Whenever you think of apple, you must have thought that it can be grown only in mountainous areas like Himalayas. But 57-year-old concept artist and photographer Vivek Vilasini has managed to grow apples in the balcony of his Bengaluru home.
Vivek says, “Seven years ago, I started growing exotic varieties of fruits as part of a concept-based art project. My farm is in Munnar, Kerala, so I usually start tree planting with trials. After this, I grow these plants in my balcony and then I shift them to the field. My recent project involves growing ‘low chill’ varieties of apples, which are meant for regions with tropical climates.”
He planted ‘Anna apple’ variety in 2018 and it started bearing fruit before September 2020. Vivek has The Better India Told about it in detail.
How to grow apples in the balcony?
He found a variety of ‘Anna apple’ at a farm in Southern California, which he wanted to buy for one of his art projects in Munnar. But when Vivek contacted the owner of the farm, as it was illegal to ship the saplings, he refused to export it to India. Vivek said, “He told me about some farm in India, where ‘Anna apple’ is grown. I started searching on those farms. The variety was not found in most of the farms of North India, but was found in a nursery in Coorg.
Vivek planted a sapling of ‘Anna apple’ in his apartment in Kothnoor. They planted the plants in small spikes or containers (air-pots) with holes at the edges. In this air reaches the roots of the plant.
Vivek says, “These pots allow plants to grow faster. Root development of three years, can be achieved within two years. In addition, these pots also ensure that the roots do not grow tall. The roots are cut at the edges, making them thicker. By doing this, while shifting the plant to my farm in Munnar, the roots of the tree will be healthy and fruit will be produced faster. “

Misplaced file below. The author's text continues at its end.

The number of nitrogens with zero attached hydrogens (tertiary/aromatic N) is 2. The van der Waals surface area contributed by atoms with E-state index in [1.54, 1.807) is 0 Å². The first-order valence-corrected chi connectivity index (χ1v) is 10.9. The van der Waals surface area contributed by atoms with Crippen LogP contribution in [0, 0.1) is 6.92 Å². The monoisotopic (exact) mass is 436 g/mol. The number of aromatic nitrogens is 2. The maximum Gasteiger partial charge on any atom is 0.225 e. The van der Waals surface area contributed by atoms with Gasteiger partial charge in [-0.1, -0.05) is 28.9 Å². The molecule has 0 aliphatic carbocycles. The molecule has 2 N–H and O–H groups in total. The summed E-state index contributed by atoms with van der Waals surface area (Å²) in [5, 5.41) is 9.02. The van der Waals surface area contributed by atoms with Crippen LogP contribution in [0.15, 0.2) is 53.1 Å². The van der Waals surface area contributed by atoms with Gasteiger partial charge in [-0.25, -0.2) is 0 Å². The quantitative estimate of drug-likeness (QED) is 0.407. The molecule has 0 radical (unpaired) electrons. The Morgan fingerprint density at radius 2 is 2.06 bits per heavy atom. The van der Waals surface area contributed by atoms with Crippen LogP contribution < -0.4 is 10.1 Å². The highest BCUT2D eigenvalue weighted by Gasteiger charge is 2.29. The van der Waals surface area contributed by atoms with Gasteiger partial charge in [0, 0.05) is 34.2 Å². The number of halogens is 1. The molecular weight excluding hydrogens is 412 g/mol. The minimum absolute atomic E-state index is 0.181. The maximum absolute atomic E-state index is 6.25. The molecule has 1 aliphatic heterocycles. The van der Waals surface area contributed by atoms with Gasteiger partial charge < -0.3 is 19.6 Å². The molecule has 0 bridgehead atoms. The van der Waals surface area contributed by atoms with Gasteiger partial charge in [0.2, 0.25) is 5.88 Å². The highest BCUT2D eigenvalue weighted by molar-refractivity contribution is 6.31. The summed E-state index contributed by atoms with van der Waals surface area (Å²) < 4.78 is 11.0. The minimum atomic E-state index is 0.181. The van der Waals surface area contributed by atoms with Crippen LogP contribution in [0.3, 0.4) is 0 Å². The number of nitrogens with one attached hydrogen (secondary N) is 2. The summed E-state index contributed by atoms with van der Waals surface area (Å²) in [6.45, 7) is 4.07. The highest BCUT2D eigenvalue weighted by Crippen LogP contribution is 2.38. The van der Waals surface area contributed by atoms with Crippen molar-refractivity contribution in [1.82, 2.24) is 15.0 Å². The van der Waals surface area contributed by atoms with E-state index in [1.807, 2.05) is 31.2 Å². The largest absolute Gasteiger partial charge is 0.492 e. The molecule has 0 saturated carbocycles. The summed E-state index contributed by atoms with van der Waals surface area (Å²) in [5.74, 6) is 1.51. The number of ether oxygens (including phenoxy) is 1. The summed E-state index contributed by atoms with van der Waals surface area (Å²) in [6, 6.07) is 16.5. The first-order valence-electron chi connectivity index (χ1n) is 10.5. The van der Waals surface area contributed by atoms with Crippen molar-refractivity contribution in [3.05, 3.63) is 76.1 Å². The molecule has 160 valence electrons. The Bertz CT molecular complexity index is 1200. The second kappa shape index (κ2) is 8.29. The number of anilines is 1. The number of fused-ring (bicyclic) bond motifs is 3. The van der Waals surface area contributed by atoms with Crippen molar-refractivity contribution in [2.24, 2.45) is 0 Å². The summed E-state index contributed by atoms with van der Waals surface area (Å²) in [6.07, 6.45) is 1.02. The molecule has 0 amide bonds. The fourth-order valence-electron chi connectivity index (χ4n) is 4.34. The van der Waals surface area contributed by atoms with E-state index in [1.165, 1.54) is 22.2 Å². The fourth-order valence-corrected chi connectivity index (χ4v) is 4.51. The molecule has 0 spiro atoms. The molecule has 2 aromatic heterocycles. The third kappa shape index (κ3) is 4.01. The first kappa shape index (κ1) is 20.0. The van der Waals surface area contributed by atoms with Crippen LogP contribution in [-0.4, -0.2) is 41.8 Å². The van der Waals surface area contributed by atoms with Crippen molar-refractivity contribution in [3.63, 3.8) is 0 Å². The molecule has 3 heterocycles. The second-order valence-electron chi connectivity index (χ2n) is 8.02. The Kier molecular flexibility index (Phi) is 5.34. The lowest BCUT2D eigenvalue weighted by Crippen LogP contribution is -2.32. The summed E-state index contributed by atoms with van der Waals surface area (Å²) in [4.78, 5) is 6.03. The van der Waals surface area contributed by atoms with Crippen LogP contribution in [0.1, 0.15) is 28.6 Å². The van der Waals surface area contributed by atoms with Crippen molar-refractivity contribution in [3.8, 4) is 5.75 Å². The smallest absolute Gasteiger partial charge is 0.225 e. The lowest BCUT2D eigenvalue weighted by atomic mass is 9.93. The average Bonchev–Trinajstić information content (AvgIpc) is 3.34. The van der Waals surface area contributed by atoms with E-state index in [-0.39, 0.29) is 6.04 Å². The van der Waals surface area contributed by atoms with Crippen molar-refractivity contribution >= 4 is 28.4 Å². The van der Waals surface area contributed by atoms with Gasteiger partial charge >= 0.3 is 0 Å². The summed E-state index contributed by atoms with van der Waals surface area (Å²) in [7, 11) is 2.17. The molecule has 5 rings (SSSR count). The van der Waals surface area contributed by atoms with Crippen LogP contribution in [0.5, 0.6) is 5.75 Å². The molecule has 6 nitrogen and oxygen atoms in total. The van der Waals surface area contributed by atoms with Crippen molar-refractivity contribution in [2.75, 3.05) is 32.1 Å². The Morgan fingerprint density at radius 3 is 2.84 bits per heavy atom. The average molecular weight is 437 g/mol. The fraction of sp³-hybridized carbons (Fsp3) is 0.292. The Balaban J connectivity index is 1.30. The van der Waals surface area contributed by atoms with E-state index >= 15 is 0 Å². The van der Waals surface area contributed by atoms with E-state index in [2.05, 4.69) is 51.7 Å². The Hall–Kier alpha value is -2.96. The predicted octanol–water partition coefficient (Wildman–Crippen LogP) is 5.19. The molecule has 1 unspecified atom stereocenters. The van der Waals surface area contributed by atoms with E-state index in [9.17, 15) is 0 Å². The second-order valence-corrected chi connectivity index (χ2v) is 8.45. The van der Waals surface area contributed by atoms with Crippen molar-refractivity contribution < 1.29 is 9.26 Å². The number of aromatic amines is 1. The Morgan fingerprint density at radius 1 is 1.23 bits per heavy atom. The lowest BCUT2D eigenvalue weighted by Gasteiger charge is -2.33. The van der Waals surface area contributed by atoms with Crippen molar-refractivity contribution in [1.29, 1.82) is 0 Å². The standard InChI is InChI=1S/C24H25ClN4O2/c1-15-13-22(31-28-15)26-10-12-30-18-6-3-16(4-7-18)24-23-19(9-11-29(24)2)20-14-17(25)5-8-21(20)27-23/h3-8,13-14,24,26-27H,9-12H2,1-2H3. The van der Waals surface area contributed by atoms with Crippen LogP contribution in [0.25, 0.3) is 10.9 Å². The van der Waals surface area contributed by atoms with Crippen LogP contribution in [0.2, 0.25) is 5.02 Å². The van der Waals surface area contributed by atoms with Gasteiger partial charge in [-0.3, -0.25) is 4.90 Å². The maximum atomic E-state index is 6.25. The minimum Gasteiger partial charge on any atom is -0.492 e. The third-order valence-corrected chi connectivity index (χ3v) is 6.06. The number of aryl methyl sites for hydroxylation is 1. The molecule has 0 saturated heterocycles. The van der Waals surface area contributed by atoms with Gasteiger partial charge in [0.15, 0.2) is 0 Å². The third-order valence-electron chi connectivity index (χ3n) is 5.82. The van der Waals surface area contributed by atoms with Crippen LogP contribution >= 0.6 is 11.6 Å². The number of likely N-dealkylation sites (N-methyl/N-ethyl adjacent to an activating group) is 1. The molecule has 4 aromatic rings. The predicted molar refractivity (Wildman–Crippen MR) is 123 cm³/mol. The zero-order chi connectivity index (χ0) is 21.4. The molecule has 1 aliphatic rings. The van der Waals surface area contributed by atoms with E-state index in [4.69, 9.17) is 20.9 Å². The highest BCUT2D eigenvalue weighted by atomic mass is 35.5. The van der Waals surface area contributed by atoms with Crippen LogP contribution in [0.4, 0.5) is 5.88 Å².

There was no soil in the pots in which Vivek used to plant them. He used to add a mixture of peat, perlite and compost to the pots. He watered the plants regularly, but did not add too much.
Journey from flower to fruit
In March 2020, when the apple tree started flowering, Vivek and his wife had to move to the US for work. At that time, he asked his friends to help him water the plants until he returned after three weeks. However, after the lockdown was announced in India, both had to stay in the US for four months.
Vivek says, “In the later months, the flowers bore fruit, but my wife and I could not see them. Most of them were small, because we could not provide the necessary organic nutrients for the plant at that time. Despite this, the fruits were healthy. We requested our friends to pluck all the fruits. Also, told them to leave some fruits on the tree so that when we return, we can see them.” He further said that he is looking forward to planting these in his farm in Munnar and watching them turn into fruits themselves.
Apart from Anna apples, Vivek has also grown HRMN-99 variety, Granny Smith, Gala and Dorset Golden apples. In HRMN-99, the fruits have also set, while the rest are still flowering. So far, Vivek has tried to grow 300 types of fruits, which includes six types of avocados and 40 types of citrus fruits.
Original article: Roshni Muthukumar
Editing – G N Jha
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